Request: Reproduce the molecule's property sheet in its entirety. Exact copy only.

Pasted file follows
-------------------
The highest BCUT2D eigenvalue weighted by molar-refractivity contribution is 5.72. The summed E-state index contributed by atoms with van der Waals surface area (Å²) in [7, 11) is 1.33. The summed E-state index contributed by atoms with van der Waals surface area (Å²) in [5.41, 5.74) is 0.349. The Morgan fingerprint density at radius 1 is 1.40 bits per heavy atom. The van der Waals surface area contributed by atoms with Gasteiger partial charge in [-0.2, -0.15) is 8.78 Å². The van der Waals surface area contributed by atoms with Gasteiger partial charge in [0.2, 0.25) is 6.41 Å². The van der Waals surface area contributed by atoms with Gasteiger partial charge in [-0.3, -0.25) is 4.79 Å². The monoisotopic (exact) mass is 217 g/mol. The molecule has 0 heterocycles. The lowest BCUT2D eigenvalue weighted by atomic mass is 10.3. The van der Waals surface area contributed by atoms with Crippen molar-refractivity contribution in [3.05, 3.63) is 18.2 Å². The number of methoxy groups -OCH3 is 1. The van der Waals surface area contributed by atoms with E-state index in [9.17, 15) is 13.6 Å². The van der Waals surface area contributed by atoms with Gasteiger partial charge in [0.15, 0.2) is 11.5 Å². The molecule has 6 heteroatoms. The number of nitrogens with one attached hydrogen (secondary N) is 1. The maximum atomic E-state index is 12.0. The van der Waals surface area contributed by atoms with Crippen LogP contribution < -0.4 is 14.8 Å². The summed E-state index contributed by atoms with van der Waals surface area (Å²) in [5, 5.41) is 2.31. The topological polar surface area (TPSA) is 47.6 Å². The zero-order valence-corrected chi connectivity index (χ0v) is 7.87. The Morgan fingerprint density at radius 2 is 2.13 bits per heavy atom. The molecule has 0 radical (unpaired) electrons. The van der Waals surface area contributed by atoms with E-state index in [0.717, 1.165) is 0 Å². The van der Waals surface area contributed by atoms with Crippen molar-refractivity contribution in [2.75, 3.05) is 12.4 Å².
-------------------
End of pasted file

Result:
The highest BCUT2D eigenvalue weighted by molar-refractivity contribution is 5.72. The summed E-state index contributed by atoms with van der Waals surface area (Å²) in [7, 11) is 1.33. The summed E-state index contributed by atoms with van der Waals surface area (Å²) in [5.41, 5.74) is 0.349. The Morgan fingerprint density at radius 1 is 1.40 bits per heavy atom. The van der Waals surface area contributed by atoms with Gasteiger partial charge in [-0.2, -0.15) is 8.78 Å². The van der Waals surface area contributed by atoms with Gasteiger partial charge in [0.2, 0.25) is 6.41 Å². The van der Waals surface area contributed by atoms with Gasteiger partial charge in [-0.3, -0.25) is 4.79 Å². The monoisotopic (exact) mass is 217 g/mol. The molecule has 0 heterocycles. The lowest BCUT2D eigenvalue weighted by atomic mass is 10.3. The van der Waals surface area contributed by atoms with Crippen molar-refractivity contribution in [3.05, 3.63) is 18.2 Å². The number of methoxy groups -OCH3 is 1. The van der Waals surface area contributed by atoms with E-state index in [9.17, 15) is 13.6 Å². The van der Waals surface area contributed by atoms with Gasteiger partial charge in [0.15, 0.2) is 11.5 Å². The molecule has 6 heteroatoms. The number of nitrogens with one attached hydrogen (secondary N) is 1. The maximum atomic E-state index is 12.0. The van der Waals surface area contributed by atoms with Crippen LogP contribution < -0.4 is 14.8 Å². The summed E-state index contributed by atoms with van der Waals surface area (Å²) in [5, 5.41) is 2.31. The topological polar surface area (TPSA) is 47.6 Å². The zero-order valence-corrected chi connectivity index (χ0v) is 7.87. The Morgan fingerprint density at radius 2 is 2.13 bits per heavy atom. The molecule has 0 radical (unpaired) electrons. The van der Waals surface area contributed by atoms with E-state index in [0.717, 1.165) is 0 Å². The van der Waals surface area contributed by atoms with Crippen molar-refractivity contribution in [2.75, 3.05) is 12.4 Å².